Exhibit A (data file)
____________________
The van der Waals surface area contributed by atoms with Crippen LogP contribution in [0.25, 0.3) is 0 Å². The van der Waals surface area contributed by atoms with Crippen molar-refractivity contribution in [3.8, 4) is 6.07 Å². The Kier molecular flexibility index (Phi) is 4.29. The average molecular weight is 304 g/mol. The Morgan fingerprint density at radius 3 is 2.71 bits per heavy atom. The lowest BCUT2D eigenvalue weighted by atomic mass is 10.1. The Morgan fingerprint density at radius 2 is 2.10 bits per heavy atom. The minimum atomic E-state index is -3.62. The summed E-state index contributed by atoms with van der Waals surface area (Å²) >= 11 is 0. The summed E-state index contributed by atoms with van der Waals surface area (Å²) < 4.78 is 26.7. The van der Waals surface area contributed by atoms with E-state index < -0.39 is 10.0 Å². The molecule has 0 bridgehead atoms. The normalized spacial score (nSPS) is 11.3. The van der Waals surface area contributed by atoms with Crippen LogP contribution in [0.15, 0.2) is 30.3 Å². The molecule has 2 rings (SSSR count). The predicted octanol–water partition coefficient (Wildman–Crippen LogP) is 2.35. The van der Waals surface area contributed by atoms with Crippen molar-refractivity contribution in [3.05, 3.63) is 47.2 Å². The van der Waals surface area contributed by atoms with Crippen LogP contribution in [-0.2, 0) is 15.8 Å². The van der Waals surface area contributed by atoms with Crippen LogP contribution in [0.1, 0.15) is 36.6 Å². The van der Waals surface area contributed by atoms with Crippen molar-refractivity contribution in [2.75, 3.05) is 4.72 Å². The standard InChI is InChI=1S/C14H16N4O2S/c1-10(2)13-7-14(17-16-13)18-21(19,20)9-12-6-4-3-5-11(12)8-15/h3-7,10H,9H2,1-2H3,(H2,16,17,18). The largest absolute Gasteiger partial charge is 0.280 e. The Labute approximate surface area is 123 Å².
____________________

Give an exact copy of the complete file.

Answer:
The van der Waals surface area contributed by atoms with Crippen LogP contribution in [0.25, 0.3) is 0 Å². The van der Waals surface area contributed by atoms with Crippen molar-refractivity contribution in [3.8, 4) is 6.07 Å². The Kier molecular flexibility index (Phi) is 4.29. The average molecular weight is 304 g/mol. The Morgan fingerprint density at radius 3 is 2.71 bits per heavy atom. The lowest BCUT2D eigenvalue weighted by atomic mass is 10.1. The Morgan fingerprint density at radius 2 is 2.10 bits per heavy atom. The minimum atomic E-state index is -3.62. The summed E-state index contributed by atoms with van der Waals surface area (Å²) >= 11 is 0. The summed E-state index contributed by atoms with van der Waals surface area (Å²) < 4.78 is 26.7. The van der Waals surface area contributed by atoms with E-state index < -0.39 is 10.0 Å². The molecule has 0 bridgehead atoms. The normalized spacial score (nSPS) is 11.3. The van der Waals surface area contributed by atoms with Crippen LogP contribution in [0.15, 0.2) is 30.3 Å². The molecule has 2 rings (SSSR count). The predicted octanol–water partition coefficient (Wildman–Crippen LogP) is 2.35. The van der Waals surface area contributed by atoms with Crippen molar-refractivity contribution in [3.05, 3.63) is 47.2 Å². The van der Waals surface area contributed by atoms with Crippen LogP contribution in [-0.2, 0) is 15.8 Å². The van der Waals surface area contributed by atoms with Crippen LogP contribution in [0.1, 0.15) is 36.6 Å². The van der Waals surface area contributed by atoms with Crippen molar-refractivity contribution in [2.75, 3.05) is 4.72 Å². The standard InChI is InChI=1S/C14H16N4O2S/c1-10(2)13-7-14(17-16-13)18-21(19,20)9-12-6-4-3-5-11(12)8-15/h3-7,10H,9H2,1-2H3,(H2,16,17,18). The largest absolute Gasteiger partial charge is 0.280 e. The Labute approximate surface area is 123 Å².